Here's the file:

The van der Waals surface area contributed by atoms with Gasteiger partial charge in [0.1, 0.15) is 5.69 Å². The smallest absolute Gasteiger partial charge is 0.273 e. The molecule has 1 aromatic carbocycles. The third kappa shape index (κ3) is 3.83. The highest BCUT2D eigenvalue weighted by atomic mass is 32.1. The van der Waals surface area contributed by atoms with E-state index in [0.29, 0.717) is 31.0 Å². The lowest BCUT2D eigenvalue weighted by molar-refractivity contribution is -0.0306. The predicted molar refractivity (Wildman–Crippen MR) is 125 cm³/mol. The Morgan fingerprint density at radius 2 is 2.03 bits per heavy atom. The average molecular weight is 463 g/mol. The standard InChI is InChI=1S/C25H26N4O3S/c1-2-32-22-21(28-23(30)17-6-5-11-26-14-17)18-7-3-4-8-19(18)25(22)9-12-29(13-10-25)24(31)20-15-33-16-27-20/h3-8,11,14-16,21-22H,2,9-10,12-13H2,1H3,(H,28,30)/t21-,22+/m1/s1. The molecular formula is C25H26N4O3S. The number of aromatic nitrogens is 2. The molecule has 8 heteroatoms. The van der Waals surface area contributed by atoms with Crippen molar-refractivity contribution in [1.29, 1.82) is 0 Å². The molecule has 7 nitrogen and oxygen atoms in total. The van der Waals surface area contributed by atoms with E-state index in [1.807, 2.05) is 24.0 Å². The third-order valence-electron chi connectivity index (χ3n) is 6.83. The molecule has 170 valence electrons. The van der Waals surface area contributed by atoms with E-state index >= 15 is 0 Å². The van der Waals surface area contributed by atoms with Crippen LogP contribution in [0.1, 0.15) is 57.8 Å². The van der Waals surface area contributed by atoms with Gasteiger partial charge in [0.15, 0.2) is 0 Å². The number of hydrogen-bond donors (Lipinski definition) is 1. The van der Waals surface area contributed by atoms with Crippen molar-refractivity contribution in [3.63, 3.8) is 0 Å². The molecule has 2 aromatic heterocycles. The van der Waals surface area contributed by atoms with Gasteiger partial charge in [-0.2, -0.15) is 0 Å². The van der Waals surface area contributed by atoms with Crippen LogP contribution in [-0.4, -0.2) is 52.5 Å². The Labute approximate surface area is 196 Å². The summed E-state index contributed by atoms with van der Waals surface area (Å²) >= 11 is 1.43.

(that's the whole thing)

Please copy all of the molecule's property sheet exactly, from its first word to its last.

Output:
The van der Waals surface area contributed by atoms with Gasteiger partial charge in [0.1, 0.15) is 5.69 Å². The smallest absolute Gasteiger partial charge is 0.273 e. The molecule has 1 aromatic carbocycles. The third kappa shape index (κ3) is 3.83. The highest BCUT2D eigenvalue weighted by atomic mass is 32.1. The van der Waals surface area contributed by atoms with E-state index in [0.29, 0.717) is 31.0 Å². The lowest BCUT2D eigenvalue weighted by molar-refractivity contribution is -0.0306. The predicted molar refractivity (Wildman–Crippen MR) is 125 cm³/mol. The Morgan fingerprint density at radius 2 is 2.03 bits per heavy atom. The average molecular weight is 463 g/mol. The standard InChI is InChI=1S/C25H26N4O3S/c1-2-32-22-21(28-23(30)17-6-5-11-26-14-17)18-7-3-4-8-19(18)25(22)9-12-29(13-10-25)24(31)20-15-33-16-27-20/h3-8,11,14-16,21-22H,2,9-10,12-13H2,1H3,(H,28,30)/t21-,22+/m1/s1. The molecular formula is C25H26N4O3S. The number of aromatic nitrogens is 2. The molecule has 8 heteroatoms. The van der Waals surface area contributed by atoms with Crippen molar-refractivity contribution in [1.29, 1.82) is 0 Å². The molecule has 7 nitrogen and oxygen atoms in total. The van der Waals surface area contributed by atoms with E-state index in [1.807, 2.05) is 24.0 Å². The third-order valence-electron chi connectivity index (χ3n) is 6.83. The molecule has 170 valence electrons. The van der Waals surface area contributed by atoms with E-state index >= 15 is 0 Å². The van der Waals surface area contributed by atoms with Crippen LogP contribution in [0.1, 0.15) is 57.8 Å². The van der Waals surface area contributed by atoms with Gasteiger partial charge in [0.15, 0.2) is 0 Å². The number of hydrogen-bond donors (Lipinski definition) is 1. The van der Waals surface area contributed by atoms with Crippen molar-refractivity contribution in [3.63, 3.8) is 0 Å². The molecule has 2 aromatic heterocycles. The van der Waals surface area contributed by atoms with Gasteiger partial charge in [-0.2, -0.15) is 0 Å². The van der Waals surface area contributed by atoms with Crippen LogP contribution in [-0.4, -0.2) is 52.5 Å². The Labute approximate surface area is 196 Å². The summed E-state index contributed by atoms with van der Waals surface area (Å²) >= 11 is 1.43.